Aaron Watson, born in Indiana of Scottish ancestry, came to Cottonwood Falls with his family in summer of 1859. In a history written by Carrie Breese Chandler, it is related how the Watsons came from Atchison by oxen, as that was the nearest rail station. They built and lived in a modest dirt floor cabin, in which they hosted Charles Robinson and John Mack overnight, the former being Kansas’ first governor, the latter Sam Wood’s brother-in-law. Watson was a carpenter and plasterer by trade, and soon built a more comfortable home for his family.
On December 4th 1861, Watson put aside his saw and square for the saddle, and enlisted in Company H of the 8th Kansas Volunteer Regiment at Lawrence, Ks. Most of the men of that company were from the Emporia area. As was typical when seeing off a new company, the ladies of Emporia presented company H with a flag. In his book about the 8th Kansas, Keep the Flag to the Front, Bill McFarland recounts the speech given by Miss Mary Jane Watson (unknown if related) to the men of company H.
“A little over three months ago, the ladies of Emporia presented to Company H of the Kansas Second, a flag, as a testimonial of the sympathy in behalf of the cause of Constitutional Liberty, now imperiled by traitors.
That flag has since waved over one of the most bloody conflicts ever known in this country. That flag, all bullet torn as it is, will, we hope, be returned to its donors, and be carefully preserved as a mute and eloquent memorial of the patriotism of those who fought beneath its folds…It is a consolation to know that the flag has not been disgraced.
You citizen soldiers, are about to take the place of your slaughtered neighbors, and the ladies of Emporia have with their own hands made this beautiful emblem of our national power, and have deputed me to present it to you-and in their behalf, I charge you to guard it well! Rather would we receive our brothers enshrouded within the folds, than that they should desert it in the hour of danger.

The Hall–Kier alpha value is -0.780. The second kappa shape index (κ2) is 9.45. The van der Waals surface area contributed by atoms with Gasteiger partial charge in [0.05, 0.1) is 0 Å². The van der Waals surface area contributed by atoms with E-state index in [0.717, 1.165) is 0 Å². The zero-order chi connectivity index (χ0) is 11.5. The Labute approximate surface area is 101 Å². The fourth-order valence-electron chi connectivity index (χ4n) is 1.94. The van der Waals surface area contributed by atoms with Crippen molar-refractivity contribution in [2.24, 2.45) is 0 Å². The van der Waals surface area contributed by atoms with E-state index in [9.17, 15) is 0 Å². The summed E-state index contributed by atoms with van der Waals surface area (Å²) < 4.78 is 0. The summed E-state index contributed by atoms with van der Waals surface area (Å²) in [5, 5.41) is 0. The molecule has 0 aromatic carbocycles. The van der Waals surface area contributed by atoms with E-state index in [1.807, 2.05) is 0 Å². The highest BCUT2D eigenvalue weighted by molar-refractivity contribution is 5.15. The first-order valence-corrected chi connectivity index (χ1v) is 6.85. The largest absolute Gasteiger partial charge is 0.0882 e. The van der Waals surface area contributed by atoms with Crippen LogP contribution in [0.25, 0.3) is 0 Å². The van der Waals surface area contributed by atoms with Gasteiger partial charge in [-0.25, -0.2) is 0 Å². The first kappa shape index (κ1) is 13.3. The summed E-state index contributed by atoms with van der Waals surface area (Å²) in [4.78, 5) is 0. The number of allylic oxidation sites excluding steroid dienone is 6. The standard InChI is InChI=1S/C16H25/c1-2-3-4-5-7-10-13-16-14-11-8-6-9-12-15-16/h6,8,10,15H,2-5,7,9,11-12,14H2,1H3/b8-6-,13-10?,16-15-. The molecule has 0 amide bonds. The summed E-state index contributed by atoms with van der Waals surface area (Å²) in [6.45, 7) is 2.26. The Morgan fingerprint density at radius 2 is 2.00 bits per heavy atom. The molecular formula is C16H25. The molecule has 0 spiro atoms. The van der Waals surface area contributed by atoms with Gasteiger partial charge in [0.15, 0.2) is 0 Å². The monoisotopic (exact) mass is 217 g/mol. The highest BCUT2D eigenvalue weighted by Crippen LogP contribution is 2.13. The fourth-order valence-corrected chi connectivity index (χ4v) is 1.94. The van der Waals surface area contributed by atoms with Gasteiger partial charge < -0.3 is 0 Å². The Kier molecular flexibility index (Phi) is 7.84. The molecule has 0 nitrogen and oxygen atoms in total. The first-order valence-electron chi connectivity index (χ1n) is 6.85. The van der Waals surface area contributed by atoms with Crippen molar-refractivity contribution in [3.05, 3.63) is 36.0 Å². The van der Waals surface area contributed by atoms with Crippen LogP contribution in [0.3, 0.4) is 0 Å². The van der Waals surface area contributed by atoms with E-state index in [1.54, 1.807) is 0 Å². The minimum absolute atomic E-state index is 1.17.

Go then, and take with you this flag and with it our blessing and our prayers. Strike for your country! Let Liberty and Union be your inspiring watchword, God and Humanity, your battle-cry!” 
The following February found Watson stationed at Osawatomie with his company, no doubt relishing a sublime Kansas winter at fifteen bellow. The regiment was reorganized on the 28th of the month, transferring the regiment’s two cavalry companies D and H to the 9th Kansas Cavalry, becoming A and B respectively, where it appears Watson served in company B until he mustered out.
Back in civilian life, Watson remained active in events such as Decoration Day, where he served as grand marshal, ceremoniously wearing the army hat of Billy Lyon while leading the parade. Lyon was Sam Wood’s brother-in-law, who enlisted in Watson’s company with the 9th Kansas, but died two weeks after of pneumonia.
Watson was also a caller for dances in the community. It was said that “No merry-making was complete without his calling to the accompaniment of the fiddle of John Scribner or John Doolittle.” 
Watson and his wife Sarah celebrated over 50 years together and had six children, all except the first being born at Cottonwood Falls. It appears Watson’s health was not the best late in life, his Army Invalid form noting heart disease and rheumatism. He departed life February 4th 1909, and rests in Prairie Grove Cemetery.
 Family Search shows Pennsylvania as birthplace.
 Keep the Flag to the Front, Bill McFarland pgs 9-10
 Chase County Historical Sketches Vol. I
 Family Search shows there may have been 11 children, entries may be duplicate.